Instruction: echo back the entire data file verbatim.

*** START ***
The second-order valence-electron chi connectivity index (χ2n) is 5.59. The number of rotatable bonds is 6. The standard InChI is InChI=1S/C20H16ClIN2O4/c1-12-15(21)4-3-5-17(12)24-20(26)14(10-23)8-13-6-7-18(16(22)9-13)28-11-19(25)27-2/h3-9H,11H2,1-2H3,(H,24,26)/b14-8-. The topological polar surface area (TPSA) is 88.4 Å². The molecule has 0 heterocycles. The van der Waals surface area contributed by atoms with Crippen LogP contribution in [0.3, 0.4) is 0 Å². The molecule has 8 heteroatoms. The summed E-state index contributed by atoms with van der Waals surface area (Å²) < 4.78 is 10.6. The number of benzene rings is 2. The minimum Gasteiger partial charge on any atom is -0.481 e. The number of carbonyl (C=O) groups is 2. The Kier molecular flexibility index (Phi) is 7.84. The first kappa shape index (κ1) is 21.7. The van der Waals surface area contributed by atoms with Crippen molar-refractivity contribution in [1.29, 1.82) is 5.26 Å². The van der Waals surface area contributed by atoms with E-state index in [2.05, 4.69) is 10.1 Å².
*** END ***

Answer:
The second-order valence-electron chi connectivity index (χ2n) is 5.59. The number of rotatable bonds is 6. The standard InChI is InChI=1S/C20H16ClIN2O4/c1-12-15(21)4-3-5-17(12)24-20(26)14(10-23)8-13-6-7-18(16(22)9-13)28-11-19(25)27-2/h3-9H,11H2,1-2H3,(H,24,26)/b14-8-. The topological polar surface area (TPSA) is 88.4 Å². The molecule has 0 heterocycles. The van der Waals surface area contributed by atoms with Crippen LogP contribution in [0.3, 0.4) is 0 Å². The molecule has 8 heteroatoms. The summed E-state index contributed by atoms with van der Waals surface area (Å²) < 4.78 is 10.6. The number of benzene rings is 2. The minimum Gasteiger partial charge on any atom is -0.481 e. The number of carbonyl (C=O) groups is 2. The Kier molecular flexibility index (Phi) is 7.84. The first kappa shape index (κ1) is 21.7. The van der Waals surface area contributed by atoms with Crippen molar-refractivity contribution in [1.29, 1.82) is 5.26 Å². The van der Waals surface area contributed by atoms with E-state index in [2.05, 4.69) is 10.1 Å².